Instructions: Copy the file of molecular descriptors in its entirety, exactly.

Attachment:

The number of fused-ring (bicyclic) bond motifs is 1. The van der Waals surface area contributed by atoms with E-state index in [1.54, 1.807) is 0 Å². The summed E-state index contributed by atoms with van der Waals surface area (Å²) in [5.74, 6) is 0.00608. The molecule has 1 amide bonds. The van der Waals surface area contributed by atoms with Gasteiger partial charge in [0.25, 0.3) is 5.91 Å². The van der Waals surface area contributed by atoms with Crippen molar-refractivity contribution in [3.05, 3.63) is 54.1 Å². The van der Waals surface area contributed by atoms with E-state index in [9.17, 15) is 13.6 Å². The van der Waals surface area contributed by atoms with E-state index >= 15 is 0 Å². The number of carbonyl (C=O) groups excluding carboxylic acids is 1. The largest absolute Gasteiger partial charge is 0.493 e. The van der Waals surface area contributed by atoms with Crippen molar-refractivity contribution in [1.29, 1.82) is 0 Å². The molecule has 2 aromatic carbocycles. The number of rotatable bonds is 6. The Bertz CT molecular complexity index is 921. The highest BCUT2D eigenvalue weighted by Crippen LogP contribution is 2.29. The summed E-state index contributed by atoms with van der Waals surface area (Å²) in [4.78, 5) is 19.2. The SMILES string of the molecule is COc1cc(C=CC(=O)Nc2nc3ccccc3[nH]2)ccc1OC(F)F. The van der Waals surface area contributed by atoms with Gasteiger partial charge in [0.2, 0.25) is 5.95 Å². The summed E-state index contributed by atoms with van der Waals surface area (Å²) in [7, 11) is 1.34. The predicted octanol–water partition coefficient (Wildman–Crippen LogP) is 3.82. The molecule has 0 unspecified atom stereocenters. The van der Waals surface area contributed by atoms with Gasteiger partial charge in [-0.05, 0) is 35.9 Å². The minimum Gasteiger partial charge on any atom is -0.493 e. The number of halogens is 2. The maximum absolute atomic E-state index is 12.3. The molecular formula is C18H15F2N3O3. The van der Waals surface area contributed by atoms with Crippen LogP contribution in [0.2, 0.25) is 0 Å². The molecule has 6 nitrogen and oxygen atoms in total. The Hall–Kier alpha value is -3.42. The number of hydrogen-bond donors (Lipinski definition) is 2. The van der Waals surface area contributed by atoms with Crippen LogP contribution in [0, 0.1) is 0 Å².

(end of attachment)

The number of fused-ring (bicyclic) bond motifs is 1. The van der Waals surface area contributed by atoms with E-state index in [1.54, 1.807) is 0 Å². The summed E-state index contributed by atoms with van der Waals surface area (Å²) in [5.74, 6) is 0.00608. The molecule has 1 amide bonds. The van der Waals surface area contributed by atoms with Gasteiger partial charge in [0.25, 0.3) is 5.91 Å². The van der Waals surface area contributed by atoms with Crippen molar-refractivity contribution in [3.05, 3.63) is 54.1 Å². The van der Waals surface area contributed by atoms with E-state index in [9.17, 15) is 13.6 Å². The van der Waals surface area contributed by atoms with E-state index >= 15 is 0 Å². The number of carbonyl (C=O) groups excluding carboxylic acids is 1. The largest absolute Gasteiger partial charge is 0.493 e. The van der Waals surface area contributed by atoms with Crippen molar-refractivity contribution in [1.29, 1.82) is 0 Å². The molecule has 2 aromatic carbocycles. The number of rotatable bonds is 6. The Bertz CT molecular complexity index is 921. The highest BCUT2D eigenvalue weighted by Crippen LogP contribution is 2.29. The summed E-state index contributed by atoms with van der Waals surface area (Å²) in [4.78, 5) is 19.2. The SMILES string of the molecule is COc1cc(C=CC(=O)Nc2nc3ccccc3[nH]2)ccc1OC(F)F. The van der Waals surface area contributed by atoms with Gasteiger partial charge in [0.2, 0.25) is 5.95 Å². The summed E-state index contributed by atoms with van der Waals surface area (Å²) in [7, 11) is 1.34. The predicted octanol–water partition coefficient (Wildman–Crippen LogP) is 3.82. The molecule has 0 unspecified atom stereocenters. The van der Waals surface area contributed by atoms with Gasteiger partial charge in [-0.05, 0) is 35.9 Å². The minimum Gasteiger partial charge on any atom is -0.493 e. The number of halogens is 2. The maximum absolute atomic E-state index is 12.3. The molecular formula is C18H15F2N3O3. The van der Waals surface area contributed by atoms with Crippen LogP contribution in [0.2, 0.25) is 0 Å². The molecule has 6 nitrogen and oxygen atoms in total. The Hall–Kier alpha value is -3.42. The number of hydrogen-bond donors (Lipinski definition) is 2. The van der Waals surface area contributed by atoms with Crippen LogP contribution in [0, 0.1) is 0 Å².